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Autonomic Computing: Fantasy Or Reality?

It's a network administrator's dream,a system that identifies, isolates and repairs glitches all by itself. As thresholds are reached, servers reallocate resources automatically. When a virus or hacker intrudes, the network responds without involving humans at all, eliminating threats and learning from the incidents so they don't occur again. As a result, the technology reduces overall IT cost of ownership by as much as 50 percent.

Fantasy? Not by a long shot. This is the reality of autonomic computing, a nascent effort designed to make networks configure, optimize, heal and protect themselves. Cutting-edge ISVs have been working on the technology piecemeal for years, writing and selling software programs that automate individual components of overall network management. In October, however, when IBM and Cisco Systems, San Jose, Calif., unveiled a formal partnership to develop an end-to-end solution, the playing field changed completely.

"We stepped back and realized that technology like this could transform network management forever," said Dave Bartlett, director of autonomic computing at IBM, Somers, N.Y. "If you think about the impact that completely self-healing systems could have on computing today, it's pretty mind-boggling."

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NASA plans to enable computers aboard space shuttles to fix themselves.

The duo's first plan was called the Adaptive Service Framework, and it relied upon a Common Base Event (CBE) format designed to standardize the way the new systems would work. Last month, the twosome was at it again, unveiling their second step toward the ultimate goal. Phase two of the plan revolves around a "generic log adapter" to convert existing log files to the CBE and a "log and trace analyzer" to view and correlate files in the same format. So far, the OASIS standards body has issued no complaints.

While many ISVs appear to be waiting to see how the technology progresses, a handful of developers have grabbed the automation idea by the horns. Solution providers such as Addamark Technologies, San Francisco; Opalis Software, Toronto; and Vision Solutions, Irvine, Calif., all have unveiled plans to adopt IBM's latest problem determination technology. Peregrine Systems, an asset and service management firm in San Diego, already has gotten into the game, using the generic log adapter to convert logs into the CBE, then using the log and trace analyzer to correlate IBM's WebSphere with its ServiceCenter application.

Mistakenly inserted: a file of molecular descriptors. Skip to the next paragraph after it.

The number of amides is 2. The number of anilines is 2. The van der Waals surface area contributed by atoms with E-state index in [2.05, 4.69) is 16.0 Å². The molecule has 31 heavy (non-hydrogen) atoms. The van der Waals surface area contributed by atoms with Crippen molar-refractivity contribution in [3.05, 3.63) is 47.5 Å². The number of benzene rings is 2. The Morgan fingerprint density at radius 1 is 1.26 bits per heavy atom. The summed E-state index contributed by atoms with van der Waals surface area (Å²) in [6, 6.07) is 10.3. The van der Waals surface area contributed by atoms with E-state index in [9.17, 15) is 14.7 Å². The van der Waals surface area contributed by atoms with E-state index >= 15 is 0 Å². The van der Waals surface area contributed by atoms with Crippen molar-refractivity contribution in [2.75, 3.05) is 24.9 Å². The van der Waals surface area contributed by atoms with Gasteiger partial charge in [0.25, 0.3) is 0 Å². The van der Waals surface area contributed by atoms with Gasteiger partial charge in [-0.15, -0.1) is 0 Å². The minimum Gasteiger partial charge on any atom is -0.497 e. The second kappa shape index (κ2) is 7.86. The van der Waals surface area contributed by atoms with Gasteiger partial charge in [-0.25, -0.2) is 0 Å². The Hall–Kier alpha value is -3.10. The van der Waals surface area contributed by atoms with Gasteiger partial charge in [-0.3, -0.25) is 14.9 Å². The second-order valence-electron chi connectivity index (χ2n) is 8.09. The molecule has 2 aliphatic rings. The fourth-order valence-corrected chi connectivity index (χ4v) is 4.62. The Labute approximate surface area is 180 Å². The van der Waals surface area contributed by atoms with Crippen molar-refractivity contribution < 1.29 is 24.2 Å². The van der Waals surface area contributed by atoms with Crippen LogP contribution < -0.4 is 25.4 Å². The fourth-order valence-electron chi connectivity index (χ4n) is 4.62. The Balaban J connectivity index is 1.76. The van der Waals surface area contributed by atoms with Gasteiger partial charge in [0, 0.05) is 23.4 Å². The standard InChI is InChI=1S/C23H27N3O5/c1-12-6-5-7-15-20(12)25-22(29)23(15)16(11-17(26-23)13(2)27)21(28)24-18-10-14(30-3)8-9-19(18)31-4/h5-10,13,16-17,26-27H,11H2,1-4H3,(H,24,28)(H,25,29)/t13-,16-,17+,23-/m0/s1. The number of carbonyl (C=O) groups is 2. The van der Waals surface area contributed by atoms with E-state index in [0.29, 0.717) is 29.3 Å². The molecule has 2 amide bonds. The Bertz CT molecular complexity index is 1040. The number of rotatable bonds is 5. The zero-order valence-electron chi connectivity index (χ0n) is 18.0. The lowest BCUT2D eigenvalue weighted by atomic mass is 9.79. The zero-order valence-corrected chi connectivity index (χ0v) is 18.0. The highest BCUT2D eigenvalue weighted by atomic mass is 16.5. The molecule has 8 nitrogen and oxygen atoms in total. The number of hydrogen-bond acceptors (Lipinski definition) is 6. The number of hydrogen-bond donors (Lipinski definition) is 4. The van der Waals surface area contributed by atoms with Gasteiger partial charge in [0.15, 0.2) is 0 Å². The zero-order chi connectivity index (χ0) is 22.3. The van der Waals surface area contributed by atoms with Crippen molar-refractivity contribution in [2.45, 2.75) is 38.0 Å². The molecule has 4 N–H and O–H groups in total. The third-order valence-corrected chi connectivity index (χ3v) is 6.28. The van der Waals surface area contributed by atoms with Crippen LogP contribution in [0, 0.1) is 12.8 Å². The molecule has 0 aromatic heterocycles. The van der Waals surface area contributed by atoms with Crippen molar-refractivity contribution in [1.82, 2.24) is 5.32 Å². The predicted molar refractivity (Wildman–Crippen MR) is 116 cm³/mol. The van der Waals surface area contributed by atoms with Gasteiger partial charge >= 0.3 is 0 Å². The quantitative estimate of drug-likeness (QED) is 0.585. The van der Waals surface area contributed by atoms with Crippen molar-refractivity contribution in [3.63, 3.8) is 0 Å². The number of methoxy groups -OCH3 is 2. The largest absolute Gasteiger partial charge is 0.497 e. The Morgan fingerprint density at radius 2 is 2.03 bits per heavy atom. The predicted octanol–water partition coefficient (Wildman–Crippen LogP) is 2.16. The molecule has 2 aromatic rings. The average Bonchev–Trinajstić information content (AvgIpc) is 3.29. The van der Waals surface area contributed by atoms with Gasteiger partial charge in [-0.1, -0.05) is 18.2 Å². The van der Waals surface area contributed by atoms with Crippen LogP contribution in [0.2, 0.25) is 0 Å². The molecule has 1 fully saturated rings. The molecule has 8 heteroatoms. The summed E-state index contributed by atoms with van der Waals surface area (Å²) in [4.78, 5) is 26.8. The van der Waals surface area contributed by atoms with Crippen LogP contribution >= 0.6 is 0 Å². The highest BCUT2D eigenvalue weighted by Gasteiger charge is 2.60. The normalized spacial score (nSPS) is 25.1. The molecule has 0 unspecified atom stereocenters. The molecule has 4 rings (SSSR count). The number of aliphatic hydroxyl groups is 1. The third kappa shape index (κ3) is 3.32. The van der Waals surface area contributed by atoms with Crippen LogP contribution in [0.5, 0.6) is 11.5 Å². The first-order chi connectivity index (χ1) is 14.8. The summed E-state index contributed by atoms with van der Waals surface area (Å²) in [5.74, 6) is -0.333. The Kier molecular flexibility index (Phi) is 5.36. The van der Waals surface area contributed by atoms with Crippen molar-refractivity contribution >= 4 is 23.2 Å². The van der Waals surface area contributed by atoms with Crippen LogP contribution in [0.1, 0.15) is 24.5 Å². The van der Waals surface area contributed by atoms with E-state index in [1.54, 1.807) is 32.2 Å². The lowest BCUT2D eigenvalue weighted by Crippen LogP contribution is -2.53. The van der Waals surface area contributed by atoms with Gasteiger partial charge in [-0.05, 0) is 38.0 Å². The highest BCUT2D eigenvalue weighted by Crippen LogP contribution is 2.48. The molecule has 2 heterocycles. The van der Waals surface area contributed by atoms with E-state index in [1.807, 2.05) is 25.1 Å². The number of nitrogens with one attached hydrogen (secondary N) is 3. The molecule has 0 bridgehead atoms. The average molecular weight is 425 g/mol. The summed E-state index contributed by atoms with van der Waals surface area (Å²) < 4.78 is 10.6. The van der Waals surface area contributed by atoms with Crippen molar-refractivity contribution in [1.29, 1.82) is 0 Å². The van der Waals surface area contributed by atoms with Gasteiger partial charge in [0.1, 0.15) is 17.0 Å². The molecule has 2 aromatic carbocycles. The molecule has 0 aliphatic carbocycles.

In Seattle, Singlestep Technologies is working with autonomic solutions as well. The company sells an event management product named Unity, which incorporates the CBE to automate certain other aspects of network administration. While this application epitomizes the current state of autonomic computing, Chris Noble, Singlestep's CEO, said that few of the company's customers know it as such, and just think of Unity as a product that helps them free up human resources for other tasks.

"We've never had a customer come to us and say, 'I need an autonomic computing solution,' " Noble said. "That doesn't mean we're not automating things anyway."

Some ISVs are even taking automation to the micro level. Tampa, Fla.-based startup Persystent Technologies, for instance, recently unveiled a product called iNode that detects and self-repairs problem files and registry settings on individual servers and PCs.

Jeff Kruger, Persystent's director of marketing and business development, notes that while this fledgling product might not fit IBM's formal definition of autonomic computing, in trials it has helped network administrators reassign almost all of their staff resources away from PC support.

Then, of course, there are the noncommercial endeavors. At the National Aeronautic Space Administration's Goddard Space Flight Center in Greenbelt, Md., technologists are developing autonomic computing technology that would make IBM's plan for business enterprises seem like the minor leagues. According to Peter Hughes, assistant chief of technology in the center's Information Systems Division, the NASA system is designed to achieve end-to-end system autonomy for future space shuttle flights, enabling computers aboard future missions to fix themselves.

"If a failure occurs in space, we want to be able to rest assured that the system can correct itself without intervention of any kind," Hughes said. "On the business level, you can always throw humans at a problem in a pinch; in space, it's a different situation entirely."

At NASA, Hughes guessed that these kinds of self-healing technologies are years away. At IBM, Bartlett warned it could be even longer before industry-approved autonomic computing becomes reality. Both declined to predict when the technology would arrive formally in the enterprise world, but Bartlett said that IBM and Cisco would most likely release the next round of self-healing standards before April 1.

Until then, as ISVs such as Peregrine and Singlestep continue to develop stand-alone automation technologies, it appears all one can do is dream.

"Autonomic computing isn't going to happen overnight," said Laurie McCabe, vice president at IT research firm Summit Strategies. "When it does happen, though, it's going to be huge."

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